Togo sees Commonwealth entry as pivot to English-speaking world
Togo's decision to join the Commonwealth will help it develop closer ties with English-speaking countries, opening up new horizons outside of France's sphere of influence in West Africa, the Togolese foreign minister said.
Francophone Togo's application to join the 54-nation club made up mostly of former British colonies is expected to be approved by Commonwealth leaders meeting in Rwanda on Friday and Saturday, along with that of Gabon, also a former French colony. "Togo's motivation is to grow our diplomatic, political and economic network by joining the great family of 54 nations," Foreign Minister Robert Dussey told Reuters.
"We also wish to forge closer ties with the anglophone world." He said he expected Commonwealth membership to deliver new export markets, funding for development projects and opportunities for Togolese citizens to learn English and access new educational and cultural resources.
This will be music to the ears of Commonwealth boosters such as Britain's Prime Minister Boris Johnson and Nigeria's President Muhammadu Buhari at a time when the organisation's relevance is under question among some of its existing members. With a population of about eight million and an economy heavily reliant on agriculture and phosphate mining, Togo is a long thin country on the West African coast, sandwiched between Ghana to the west and Benin to the east.
Ruled for 38 years by strongman Gnassingbe Eyadema and now by his son, President Faure Gnassingbe, the country maintained close ties with Paris for decades, but like other West African countries it now seeks to be less reliant on its former ruler. "It's clear that we are in a moment of quite a big critique from many francophone countries of the relationship with France," said Kathryn Nwajiaku-Dahou of the Overseas Development Institute think tank.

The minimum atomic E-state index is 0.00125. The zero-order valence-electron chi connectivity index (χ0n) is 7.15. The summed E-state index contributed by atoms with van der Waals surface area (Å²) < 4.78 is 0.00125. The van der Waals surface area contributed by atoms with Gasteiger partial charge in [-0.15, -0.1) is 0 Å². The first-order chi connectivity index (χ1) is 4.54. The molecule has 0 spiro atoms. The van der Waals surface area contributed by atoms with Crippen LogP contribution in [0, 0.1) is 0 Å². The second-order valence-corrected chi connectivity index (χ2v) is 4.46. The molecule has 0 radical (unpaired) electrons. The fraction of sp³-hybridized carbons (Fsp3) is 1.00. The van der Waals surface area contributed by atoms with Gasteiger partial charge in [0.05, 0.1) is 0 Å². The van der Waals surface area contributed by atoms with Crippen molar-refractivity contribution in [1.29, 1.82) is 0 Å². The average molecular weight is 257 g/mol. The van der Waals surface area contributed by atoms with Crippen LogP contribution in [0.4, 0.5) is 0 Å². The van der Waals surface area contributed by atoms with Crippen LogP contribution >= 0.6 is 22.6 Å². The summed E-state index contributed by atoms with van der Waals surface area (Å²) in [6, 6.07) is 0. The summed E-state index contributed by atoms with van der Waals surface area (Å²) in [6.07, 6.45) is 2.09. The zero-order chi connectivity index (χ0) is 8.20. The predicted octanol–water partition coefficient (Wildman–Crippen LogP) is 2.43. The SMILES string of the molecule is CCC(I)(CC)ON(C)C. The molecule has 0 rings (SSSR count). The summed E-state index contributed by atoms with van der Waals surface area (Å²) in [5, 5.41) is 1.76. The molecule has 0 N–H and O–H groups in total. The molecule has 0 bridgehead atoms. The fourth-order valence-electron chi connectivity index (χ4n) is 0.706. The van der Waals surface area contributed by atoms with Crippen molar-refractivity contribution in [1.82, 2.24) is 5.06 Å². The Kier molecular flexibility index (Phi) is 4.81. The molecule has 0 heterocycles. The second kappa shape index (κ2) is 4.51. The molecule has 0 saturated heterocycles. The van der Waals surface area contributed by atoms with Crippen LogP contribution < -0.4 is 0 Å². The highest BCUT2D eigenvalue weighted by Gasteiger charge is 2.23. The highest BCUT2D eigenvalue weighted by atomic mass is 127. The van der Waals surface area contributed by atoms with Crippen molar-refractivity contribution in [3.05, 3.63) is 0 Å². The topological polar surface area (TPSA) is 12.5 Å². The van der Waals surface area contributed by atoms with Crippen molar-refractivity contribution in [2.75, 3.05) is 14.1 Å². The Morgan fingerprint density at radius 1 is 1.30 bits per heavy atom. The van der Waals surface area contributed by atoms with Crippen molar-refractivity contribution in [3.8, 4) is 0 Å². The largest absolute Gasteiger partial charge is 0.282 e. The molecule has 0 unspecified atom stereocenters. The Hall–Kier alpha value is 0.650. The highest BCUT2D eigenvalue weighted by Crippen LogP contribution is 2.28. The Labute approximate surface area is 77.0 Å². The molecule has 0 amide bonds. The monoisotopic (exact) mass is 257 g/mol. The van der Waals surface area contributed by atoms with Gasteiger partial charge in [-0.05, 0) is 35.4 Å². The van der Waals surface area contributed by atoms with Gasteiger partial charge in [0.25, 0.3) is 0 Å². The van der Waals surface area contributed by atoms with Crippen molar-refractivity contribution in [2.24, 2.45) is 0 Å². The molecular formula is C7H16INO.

"There is a clear desire to diversify interlocutors." The foreign ministry in Paris said the moves by Togo and Gabon to join the Commonwealth were sovereign decisions by those countries on which it would be inappropriate to comment.
On the streets of the Togolese capital Lome, some citizens were supportive of the pivot. "Lome is sending quite a clear message to Paris that after years spent under its domination without any great results, it wants to open itself up to the anglophone world," said a man who gave his name as Anani.
Messan Epiphane said it was too early to say if being part of the Commonwealth would make any difference to people's lives. "It's a positive initiative but it mustn't be just another paper membership. It has to change the day-to-day life of Togolese citizens." (Additional reporting by Ayenat Mersie in Kigali and John Irish in Paris; Writing by Estelle Shirbon; Editing by Alexandra Hudson)
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